It was during Ecklon's stay in Hamburg that he worked on their descriptive catalogue of South African plants: Enumeratio Plantarum Africae Australis (1835-1837), published in three fascicles.

Discontinued partnership

Despite that, even before Ecklon returned to South Africa in 1838, Zeyher had become desillusioned with their partnership and started collecting by his own and later in conjunction with other collectors such as Joseph Burke. He kept travelling and collecting almost until his death in 1858. Ecklon in his turn, although still collecting with some regularity around Cape Town, lost his enthusiasm due to poor health and lack of funds.

​Ecklon's herbarium

Ecklon died later in 1868 under very poor circumstances. Ecklon's herbarium including numerous specimens collected by Zeyher was acquired by Otto W. Sonder. The largest part of Sonder's herbarium was purchased by Nils Johan Andersson at the Swedish Museum of Natural History, but some parts are in the Royal Botanic Gardens, Melbourne and in the South African Museum, Cape Town.
According to IPNI, Ecklon and Zeyher have described nearly 2000 different genera and species.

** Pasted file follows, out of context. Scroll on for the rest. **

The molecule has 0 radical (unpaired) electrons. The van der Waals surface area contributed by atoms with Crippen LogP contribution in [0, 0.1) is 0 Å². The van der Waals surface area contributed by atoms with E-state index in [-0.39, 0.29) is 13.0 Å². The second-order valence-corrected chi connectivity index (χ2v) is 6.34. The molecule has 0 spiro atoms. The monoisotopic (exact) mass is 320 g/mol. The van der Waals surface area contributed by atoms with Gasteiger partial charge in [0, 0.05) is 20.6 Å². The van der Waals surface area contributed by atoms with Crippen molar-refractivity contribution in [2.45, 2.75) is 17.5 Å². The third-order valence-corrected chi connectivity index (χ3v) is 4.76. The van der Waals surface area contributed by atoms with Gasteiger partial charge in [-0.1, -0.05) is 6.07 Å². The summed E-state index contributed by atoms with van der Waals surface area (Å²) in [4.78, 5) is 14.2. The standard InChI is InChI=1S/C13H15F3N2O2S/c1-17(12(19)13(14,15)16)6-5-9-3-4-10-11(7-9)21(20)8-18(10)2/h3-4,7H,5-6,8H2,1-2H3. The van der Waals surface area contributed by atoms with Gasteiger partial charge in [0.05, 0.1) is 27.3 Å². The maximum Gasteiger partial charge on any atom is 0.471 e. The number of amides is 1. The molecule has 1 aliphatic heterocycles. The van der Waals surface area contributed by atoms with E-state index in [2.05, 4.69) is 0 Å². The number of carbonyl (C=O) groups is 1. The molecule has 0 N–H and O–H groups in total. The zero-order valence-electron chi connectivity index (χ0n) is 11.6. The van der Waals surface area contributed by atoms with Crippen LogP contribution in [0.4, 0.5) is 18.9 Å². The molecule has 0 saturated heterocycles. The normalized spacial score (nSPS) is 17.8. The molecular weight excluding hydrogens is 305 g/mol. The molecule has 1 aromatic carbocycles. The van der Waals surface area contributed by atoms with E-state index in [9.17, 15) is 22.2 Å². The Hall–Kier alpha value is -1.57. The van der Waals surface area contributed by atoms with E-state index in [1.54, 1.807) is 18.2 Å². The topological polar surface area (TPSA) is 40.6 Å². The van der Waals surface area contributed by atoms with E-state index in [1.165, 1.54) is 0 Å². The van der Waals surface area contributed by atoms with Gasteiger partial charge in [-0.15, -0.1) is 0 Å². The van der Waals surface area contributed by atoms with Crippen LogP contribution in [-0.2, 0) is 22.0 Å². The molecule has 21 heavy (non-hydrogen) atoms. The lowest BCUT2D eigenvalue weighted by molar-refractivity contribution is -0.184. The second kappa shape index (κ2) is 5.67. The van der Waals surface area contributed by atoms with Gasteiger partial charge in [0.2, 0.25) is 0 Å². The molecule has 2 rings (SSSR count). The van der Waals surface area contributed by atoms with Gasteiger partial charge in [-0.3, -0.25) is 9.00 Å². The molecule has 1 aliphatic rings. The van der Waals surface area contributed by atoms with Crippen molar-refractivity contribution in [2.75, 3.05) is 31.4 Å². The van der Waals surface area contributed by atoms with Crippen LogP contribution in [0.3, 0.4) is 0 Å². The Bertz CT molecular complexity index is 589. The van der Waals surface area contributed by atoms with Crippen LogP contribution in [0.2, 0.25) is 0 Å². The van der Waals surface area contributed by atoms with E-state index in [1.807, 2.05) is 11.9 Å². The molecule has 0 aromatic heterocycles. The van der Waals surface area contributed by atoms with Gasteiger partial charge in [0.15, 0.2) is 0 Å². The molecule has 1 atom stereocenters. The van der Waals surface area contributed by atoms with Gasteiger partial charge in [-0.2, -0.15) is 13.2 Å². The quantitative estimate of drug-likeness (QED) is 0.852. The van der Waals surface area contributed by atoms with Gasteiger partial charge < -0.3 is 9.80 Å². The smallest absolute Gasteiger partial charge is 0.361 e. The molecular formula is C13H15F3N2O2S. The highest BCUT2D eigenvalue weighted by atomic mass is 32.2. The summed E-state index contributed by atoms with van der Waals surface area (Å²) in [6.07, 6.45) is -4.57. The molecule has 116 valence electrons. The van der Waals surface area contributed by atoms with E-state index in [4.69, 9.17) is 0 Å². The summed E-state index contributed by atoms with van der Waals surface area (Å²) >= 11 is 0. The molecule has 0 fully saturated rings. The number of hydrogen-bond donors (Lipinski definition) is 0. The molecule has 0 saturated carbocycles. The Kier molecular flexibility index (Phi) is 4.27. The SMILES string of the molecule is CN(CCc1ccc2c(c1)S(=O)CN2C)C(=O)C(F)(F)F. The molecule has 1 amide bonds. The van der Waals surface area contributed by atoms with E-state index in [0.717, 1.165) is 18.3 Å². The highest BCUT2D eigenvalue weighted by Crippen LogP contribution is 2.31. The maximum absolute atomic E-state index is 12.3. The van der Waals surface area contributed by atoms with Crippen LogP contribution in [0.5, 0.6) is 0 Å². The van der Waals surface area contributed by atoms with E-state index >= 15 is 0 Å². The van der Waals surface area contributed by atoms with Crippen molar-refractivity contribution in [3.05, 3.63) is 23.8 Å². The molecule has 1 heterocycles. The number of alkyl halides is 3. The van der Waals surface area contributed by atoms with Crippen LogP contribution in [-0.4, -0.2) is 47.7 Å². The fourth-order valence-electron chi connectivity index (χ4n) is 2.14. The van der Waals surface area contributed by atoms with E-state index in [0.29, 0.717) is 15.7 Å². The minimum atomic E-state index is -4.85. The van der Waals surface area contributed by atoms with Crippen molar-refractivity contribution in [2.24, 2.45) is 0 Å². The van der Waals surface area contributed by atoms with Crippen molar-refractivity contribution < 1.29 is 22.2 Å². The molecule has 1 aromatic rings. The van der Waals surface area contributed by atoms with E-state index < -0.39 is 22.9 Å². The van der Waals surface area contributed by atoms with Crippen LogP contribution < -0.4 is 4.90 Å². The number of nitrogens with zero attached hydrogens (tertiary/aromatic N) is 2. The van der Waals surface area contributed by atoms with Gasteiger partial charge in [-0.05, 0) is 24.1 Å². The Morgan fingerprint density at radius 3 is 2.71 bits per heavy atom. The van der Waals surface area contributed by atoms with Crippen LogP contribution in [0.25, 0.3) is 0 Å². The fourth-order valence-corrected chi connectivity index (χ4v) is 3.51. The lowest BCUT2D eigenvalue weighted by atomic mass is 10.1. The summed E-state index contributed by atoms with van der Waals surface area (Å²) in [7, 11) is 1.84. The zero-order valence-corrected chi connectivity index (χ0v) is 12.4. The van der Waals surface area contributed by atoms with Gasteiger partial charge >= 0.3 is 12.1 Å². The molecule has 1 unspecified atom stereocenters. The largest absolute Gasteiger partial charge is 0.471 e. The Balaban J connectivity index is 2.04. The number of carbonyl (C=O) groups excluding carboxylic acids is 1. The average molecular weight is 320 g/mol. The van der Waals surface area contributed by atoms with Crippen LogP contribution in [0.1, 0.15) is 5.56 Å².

Herbarium in Stockholm

The herbarium in Stockholm houses the types of more than half of these species named by them. The total number of types collected by Ecklon and Zehyer stored in Stockholm, surpasses 2,000. Most of those are already digitized and available in our database Krypto-S.

Celebrated through species

Ecklon and Zeyher valuable contribution to Botany is recognized and celebrated through a number of species and genera named on their honour.

The genus Ecklonia, including Ecklon's kelp (Ecklonia biruncinata or E. radiata), as well as Ecklon's Purple Iceplant (Delosperma ecklonis 'Bright Eyes'), and in nearly 220 species designated with epithets such as ecklonis, ecklonii, eckloniana were named in tribute to Ecklon.

Osteospermum ecklonis (DC.) Norl.

Zeyher is celebrated in the genera Zeyheria Mart. and Zeyherella (Engl.) Aubrèv. & Pellegr., and in more than 250 species with epithets zeyheri or zeyheriana.


Gunn, M.; Codd, L. E., 1981. Botanical Exploration of Southern Africa.
Nordenstam, B. 1993. Carl Peter Thunberg - Linnean, resenär, naturforskare (1743-1828)